Lowell Mower’s artistic training began as a young boy taking art lessons at the Museum of Fine Arts in Houston, where he learned to sculpt lead birds and combine the use of basic shapes to draw. He also spent a quantity of time in the company of prominent local artists such as Frank Davis, Forest Moses and Bill Anzalone. His father, a respected architect in his own right, played a major role in helping Lowell develop his drawing skills early on. “I remember sitting at the drafting desk working out sketches on tracing paper and using electronic erasers. I thought I was the luckiest kid in the world.”
Indeed, Lowell was very lucky. Growing up, his family traveled extensively, espe-cially throughout Europe. His mother, who worked for Pan Am airlines, was instrumental in exposing him to a wide variety of art from all over the world. Visits to the Vatican, the Louvre, and the Cistine Chapel heightened Lowell’s appreciation for art. However, Lowell’s inspiration for his own art was deep-root-ed in a place far away from those masterpieces – Texas.
“Having spent all my life in Texas, I am biased towards the raw beauty and strength of the land. I believe many of the stories held in its hills, plains and wetlands have yet to be depicted in painting. If 100 artists spent their entire careers doing works based in Texas, they would not be able to capture all that it has to oer.”
Lowell’s passion for nature and the outdoors is appar-ent in his art. A devout sherman and amateur scuba diver, Lowell’s ‘paintings often depict marine life. As a boy, Lowell was fascinated with the beauty and mystery of the ocean. While other kids went to Disneyworld for a few days, Lowell was face down snorkeling on a coral reef in Papeete Tahiti, Ocho Rios Jamaica, or Cancun Mexico. “I’ll never forget the rst time I went to Laguna Madre. My dad was working on the Pan American University there and we stayed at a hotel directly on the water. I looked down into the water at seemingly innite grass beds and reefs teaming with oysters and scallops. It was something I had never seen in Galveston. en as soon as the sun went down, everyone turned on their lights and made a mad scramble to grab a shing rod and sh the massive black shadow of trout that covered the bay like a curtain. It took thirty minutes for the trout to pass through. Needless to say, I was hooked”.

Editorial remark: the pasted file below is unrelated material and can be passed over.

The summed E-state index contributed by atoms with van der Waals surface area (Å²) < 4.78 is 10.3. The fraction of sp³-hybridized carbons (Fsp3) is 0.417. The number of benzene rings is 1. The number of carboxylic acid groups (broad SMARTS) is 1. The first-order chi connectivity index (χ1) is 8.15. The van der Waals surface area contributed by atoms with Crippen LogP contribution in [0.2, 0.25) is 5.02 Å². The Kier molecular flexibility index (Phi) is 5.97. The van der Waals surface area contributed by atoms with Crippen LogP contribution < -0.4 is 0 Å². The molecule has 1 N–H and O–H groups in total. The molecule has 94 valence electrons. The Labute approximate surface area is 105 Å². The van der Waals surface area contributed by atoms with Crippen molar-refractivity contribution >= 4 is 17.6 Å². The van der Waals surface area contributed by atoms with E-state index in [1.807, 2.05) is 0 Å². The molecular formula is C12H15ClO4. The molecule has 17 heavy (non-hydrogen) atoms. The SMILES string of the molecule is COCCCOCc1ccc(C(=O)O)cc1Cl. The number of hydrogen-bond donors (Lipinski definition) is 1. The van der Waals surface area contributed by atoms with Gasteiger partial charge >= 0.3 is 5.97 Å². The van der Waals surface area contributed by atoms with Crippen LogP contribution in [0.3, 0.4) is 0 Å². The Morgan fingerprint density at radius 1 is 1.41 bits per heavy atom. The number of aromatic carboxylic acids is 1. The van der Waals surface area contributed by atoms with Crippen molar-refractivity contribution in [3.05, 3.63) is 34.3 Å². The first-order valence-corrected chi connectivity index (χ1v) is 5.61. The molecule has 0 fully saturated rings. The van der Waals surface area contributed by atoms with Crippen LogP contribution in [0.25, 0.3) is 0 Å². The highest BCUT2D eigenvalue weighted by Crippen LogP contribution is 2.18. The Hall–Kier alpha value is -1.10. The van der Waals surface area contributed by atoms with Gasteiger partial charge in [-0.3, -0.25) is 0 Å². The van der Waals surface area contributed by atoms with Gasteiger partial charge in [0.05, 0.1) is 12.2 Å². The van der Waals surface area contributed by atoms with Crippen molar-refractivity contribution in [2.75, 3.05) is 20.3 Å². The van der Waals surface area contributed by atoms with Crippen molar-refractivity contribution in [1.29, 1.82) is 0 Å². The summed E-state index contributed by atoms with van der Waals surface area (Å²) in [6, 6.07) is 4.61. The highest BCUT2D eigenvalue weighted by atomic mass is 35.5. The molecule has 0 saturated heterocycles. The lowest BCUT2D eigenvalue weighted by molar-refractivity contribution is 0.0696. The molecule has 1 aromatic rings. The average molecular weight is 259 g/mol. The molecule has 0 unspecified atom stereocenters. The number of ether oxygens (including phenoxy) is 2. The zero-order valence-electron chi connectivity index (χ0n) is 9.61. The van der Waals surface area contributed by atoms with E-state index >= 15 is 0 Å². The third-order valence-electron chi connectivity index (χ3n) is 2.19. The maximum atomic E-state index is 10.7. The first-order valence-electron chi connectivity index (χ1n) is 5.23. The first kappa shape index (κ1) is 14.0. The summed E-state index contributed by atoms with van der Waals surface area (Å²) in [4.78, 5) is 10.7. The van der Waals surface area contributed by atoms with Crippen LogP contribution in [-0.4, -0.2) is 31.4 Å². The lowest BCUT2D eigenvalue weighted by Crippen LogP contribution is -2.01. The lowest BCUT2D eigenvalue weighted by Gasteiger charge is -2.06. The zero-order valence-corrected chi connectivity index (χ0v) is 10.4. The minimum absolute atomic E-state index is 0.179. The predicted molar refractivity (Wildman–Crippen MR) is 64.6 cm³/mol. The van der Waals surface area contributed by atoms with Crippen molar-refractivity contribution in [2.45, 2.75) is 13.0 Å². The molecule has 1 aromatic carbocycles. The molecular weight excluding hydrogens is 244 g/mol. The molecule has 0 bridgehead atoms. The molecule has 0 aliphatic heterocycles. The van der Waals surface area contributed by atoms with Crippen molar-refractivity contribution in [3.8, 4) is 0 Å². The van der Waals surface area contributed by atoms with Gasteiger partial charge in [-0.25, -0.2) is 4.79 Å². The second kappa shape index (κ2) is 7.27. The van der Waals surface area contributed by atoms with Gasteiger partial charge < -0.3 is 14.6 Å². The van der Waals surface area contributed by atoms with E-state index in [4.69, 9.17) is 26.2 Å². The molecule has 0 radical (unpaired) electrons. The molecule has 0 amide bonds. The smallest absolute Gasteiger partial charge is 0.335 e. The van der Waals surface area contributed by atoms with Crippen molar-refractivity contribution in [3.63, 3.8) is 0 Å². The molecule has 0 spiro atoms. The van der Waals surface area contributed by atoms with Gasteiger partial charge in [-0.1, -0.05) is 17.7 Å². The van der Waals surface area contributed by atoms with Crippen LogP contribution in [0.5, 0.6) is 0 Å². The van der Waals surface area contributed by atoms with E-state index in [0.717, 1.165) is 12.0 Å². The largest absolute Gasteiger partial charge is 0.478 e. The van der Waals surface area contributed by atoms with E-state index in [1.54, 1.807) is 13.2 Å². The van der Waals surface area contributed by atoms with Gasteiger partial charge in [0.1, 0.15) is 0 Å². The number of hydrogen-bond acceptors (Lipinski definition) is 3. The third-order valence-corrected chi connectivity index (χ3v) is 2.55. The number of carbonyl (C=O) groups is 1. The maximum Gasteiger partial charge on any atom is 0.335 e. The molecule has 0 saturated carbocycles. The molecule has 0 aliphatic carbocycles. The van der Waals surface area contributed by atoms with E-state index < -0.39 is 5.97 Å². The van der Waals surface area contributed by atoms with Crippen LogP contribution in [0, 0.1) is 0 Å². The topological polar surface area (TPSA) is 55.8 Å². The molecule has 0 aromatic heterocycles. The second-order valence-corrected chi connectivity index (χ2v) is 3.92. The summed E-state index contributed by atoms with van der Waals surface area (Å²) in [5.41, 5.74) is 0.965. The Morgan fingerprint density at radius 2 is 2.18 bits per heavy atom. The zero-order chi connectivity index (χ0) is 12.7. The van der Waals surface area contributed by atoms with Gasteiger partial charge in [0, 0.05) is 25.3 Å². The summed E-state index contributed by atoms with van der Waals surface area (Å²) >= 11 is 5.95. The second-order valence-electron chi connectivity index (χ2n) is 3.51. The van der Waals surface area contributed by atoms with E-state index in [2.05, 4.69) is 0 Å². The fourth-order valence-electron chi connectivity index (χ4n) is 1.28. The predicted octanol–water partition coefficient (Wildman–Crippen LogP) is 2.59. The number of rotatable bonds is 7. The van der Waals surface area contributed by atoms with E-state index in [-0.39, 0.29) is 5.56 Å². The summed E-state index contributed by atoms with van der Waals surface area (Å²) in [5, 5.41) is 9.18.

Lowell’s first exposure to hunting came during visits to a 500 acre ranch outside of Wimberly, Texas. “At first light there were hundreds of turkey dropping out of the cypress trees along the Comal River,” Mower recalls, “but even more impressive were the occasional heart stopping coveys of quails the dogs ushed out near gravel bars and low-lying brush. “Lowell tries to hunt dove and quail at least a couple of times a year. “the quality of my work would suffer greatly without spending time in the outdoors.” As a father of two young boys, Lowell understands the importance of teaching his boys about hunting and shing the great outdoors. at passion and love for the outdoors is transcended in his paintings and conveys the unwritten beauty of the outdoor world for all to enjoy.